The top administrator at Petersburg’s hospital has a new three-year contract. The Petersburg Medical Center board approved the new agreement this spring for CEO Liz Woodyard.
Following a closed-door executive session, the medical center board unanimously approved the new three-year contract for Woodyard at a meeting in early June and the agreement went into effect this month.
The CEO says she looks forward to doing the best job she can “I’m very excited,” she said. “I love working at the hospital. It’s a wonderful facility. We have great services. We have wonderful staff and we have wonderful physicians and it’s the best place I’ve ever worked.”
Woodyard receives a 200,000 dollar salary for the first year of her contract and the board will review that salary in the following years. She has to give four months notice to leave the job and the board can terminate the agreement with four month’s severance pay. This is Woodyard’s second contract with PMC; she took over as CEO in 2011. She is a registered nurse, originally from Minneapolis, Minnesota, and has also worked in hospital administration, health care administration, nursing and nursing education in California, Fairbanks, Missouri and Minnesota since 1987. A year after coming to work at PMC she applied for the CEO job at Bartlett Regional Hospital in Juneau but declined a job offer there to stay in Petersburg.
Among the challenges in the near future Woodyard listed keeping up the medical center building. “Make sure that the environment is pleasing for the patients and our staff to come,” Woodyard said. “To continue to recruit and retain the best staff possible. And just to make sure that we continue to work on areas of improvement, such as our billing. Make sure that that is seamless and making things easier for patients to come and get their care here.”
The center is owned by the Petersburg borough and oversight is by a seven person elected board of directors. PMC has an outpatient clinic staffed by four physicians, long term care wing, physical therapy department, lab and emergency room.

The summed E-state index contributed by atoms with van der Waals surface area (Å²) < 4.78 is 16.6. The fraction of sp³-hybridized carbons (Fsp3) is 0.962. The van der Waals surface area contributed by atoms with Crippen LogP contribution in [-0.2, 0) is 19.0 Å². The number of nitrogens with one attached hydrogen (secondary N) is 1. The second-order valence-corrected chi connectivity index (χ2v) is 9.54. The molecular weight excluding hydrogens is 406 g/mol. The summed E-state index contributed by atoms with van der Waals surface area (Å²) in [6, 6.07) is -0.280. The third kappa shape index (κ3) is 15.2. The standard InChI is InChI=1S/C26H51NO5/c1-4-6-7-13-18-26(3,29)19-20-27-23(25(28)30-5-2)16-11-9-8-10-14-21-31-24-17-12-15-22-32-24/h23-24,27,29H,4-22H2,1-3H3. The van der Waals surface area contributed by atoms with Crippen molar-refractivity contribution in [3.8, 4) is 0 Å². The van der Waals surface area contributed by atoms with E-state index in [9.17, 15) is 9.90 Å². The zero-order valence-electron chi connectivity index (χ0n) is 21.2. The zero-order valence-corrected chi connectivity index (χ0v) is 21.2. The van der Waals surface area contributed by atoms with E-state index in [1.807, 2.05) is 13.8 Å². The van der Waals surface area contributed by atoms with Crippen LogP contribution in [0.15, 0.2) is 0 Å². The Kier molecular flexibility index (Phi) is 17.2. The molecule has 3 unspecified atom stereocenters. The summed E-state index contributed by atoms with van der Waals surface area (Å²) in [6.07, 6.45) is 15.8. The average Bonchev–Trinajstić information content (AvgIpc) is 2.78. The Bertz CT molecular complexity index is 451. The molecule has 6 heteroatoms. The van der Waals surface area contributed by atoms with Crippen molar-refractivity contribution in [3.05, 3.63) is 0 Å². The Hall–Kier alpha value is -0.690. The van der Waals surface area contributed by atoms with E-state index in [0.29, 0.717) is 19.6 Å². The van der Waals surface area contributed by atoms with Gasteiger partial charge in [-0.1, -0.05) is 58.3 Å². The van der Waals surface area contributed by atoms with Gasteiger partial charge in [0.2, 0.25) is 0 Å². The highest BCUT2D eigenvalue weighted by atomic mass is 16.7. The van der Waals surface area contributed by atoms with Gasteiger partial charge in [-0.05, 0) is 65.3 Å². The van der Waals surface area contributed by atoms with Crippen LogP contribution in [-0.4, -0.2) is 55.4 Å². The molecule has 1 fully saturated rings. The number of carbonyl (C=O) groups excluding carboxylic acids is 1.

In recent years, the medical center has undergone a major roof replacement and installation of a new medical records system. Last year PMC received a quality achievement award from a non-profit that rates hospital performance in Alaska. The medical center also went through a tough financial spell in past few years. Patients and companies owed PMC as much as three and three quarter million dollars at one point and officials worried about billing able to pay bills. Staffers along with outside help worked to collect that debt.
Woodyard said the budget outlook has improved. “We’re doing well. We have cash on hand and we have, our accounts are getting paid. Things are good, we have a balanced budget this year.” She credited the medical center board for doing some strategic planning and working well with staff.
Board member Marlene Cushing was on a board committee that negotiated Woodyard’s new contract and said it was not a difficult decision to retain the CEO and notes the board is very happy to have a full staff at the hospital. “I think this is the first time that we have a staff with no temporary or transient workers. So from the CEO on down everybody is in a position that they wanna be in and it gives a lot more positive energy and I think positive morale for the staff to have things that way. We’re very happy with the direction the hospital is going in. Financially things have been steadily improving. Some of the areas that have had major problems a couple of years ago like billing have had substantial effort put into them and have made marked improvements.”
Cushing said Woodyard’s salary is lower than that paid to CEO’s elsewhere in the state. She also noted that medical care financing is changing dramatically in the country. “The priority of the board is to make sure that we maintain the level of service that the community is used to now and if anything try to improve it. So we are definitely looking for creative solutions to be able to do that in the future as medical financing becomes more and more of a challenge.”
PMC has not had borough financial support for day-to-day operations or capital projects in the past but board members have expressed interest in that possibility in the future.